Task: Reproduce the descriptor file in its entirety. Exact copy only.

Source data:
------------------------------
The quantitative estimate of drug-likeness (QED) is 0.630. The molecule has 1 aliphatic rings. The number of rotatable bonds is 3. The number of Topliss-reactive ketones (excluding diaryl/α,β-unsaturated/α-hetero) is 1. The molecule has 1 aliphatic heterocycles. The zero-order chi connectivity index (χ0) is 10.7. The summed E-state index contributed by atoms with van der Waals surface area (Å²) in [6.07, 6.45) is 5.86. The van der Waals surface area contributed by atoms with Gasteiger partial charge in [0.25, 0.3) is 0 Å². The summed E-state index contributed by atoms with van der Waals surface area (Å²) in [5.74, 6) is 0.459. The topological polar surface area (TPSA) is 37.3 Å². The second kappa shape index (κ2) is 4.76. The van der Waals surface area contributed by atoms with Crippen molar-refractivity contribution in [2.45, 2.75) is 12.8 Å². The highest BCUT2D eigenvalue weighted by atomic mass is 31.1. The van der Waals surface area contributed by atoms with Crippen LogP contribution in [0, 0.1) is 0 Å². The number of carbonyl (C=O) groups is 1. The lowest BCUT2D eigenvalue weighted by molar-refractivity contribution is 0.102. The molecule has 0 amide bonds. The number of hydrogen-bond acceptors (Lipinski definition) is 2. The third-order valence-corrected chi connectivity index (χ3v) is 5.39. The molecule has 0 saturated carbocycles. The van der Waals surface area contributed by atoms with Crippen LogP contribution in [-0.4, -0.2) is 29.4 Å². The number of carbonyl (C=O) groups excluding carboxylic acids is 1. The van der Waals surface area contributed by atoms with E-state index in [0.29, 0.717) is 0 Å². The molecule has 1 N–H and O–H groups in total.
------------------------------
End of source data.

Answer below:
The quantitative estimate of drug-likeness (QED) is 0.630. The molecule has 1 aliphatic rings. The number of rotatable bonds is 3. The number of Topliss-reactive ketones (excluding diaryl/α,β-unsaturated/α-hetero) is 1. The molecule has 1 aliphatic heterocycles. The zero-order chi connectivity index (χ0) is 10.7. The summed E-state index contributed by atoms with van der Waals surface area (Å²) in [6.07, 6.45) is 5.86. The van der Waals surface area contributed by atoms with Gasteiger partial charge in [0.25, 0.3) is 0 Å². The summed E-state index contributed by atoms with van der Waals surface area (Å²) in [5.74, 6) is 0.459. The topological polar surface area (TPSA) is 37.3 Å². The second kappa shape index (κ2) is 4.76. The van der Waals surface area contributed by atoms with Crippen molar-refractivity contribution in [2.45, 2.75) is 12.8 Å². The highest BCUT2D eigenvalue weighted by atomic mass is 31.1. The van der Waals surface area contributed by atoms with Crippen LogP contribution in [0, 0.1) is 0 Å². The number of carbonyl (C=O) groups is 1. The lowest BCUT2D eigenvalue weighted by molar-refractivity contribution is 0.102. The molecule has 0 amide bonds. The number of hydrogen-bond acceptors (Lipinski definition) is 2. The third-order valence-corrected chi connectivity index (χ3v) is 5.39. The molecule has 0 saturated carbocycles. The van der Waals surface area contributed by atoms with Crippen LogP contribution in [-0.4, -0.2) is 29.4 Å². The number of carbonyl (C=O) groups excluding carboxylic acids is 1. The van der Waals surface area contributed by atoms with E-state index in [0.29, 0.717) is 0 Å². The molecule has 1 N–H and O–H groups in total.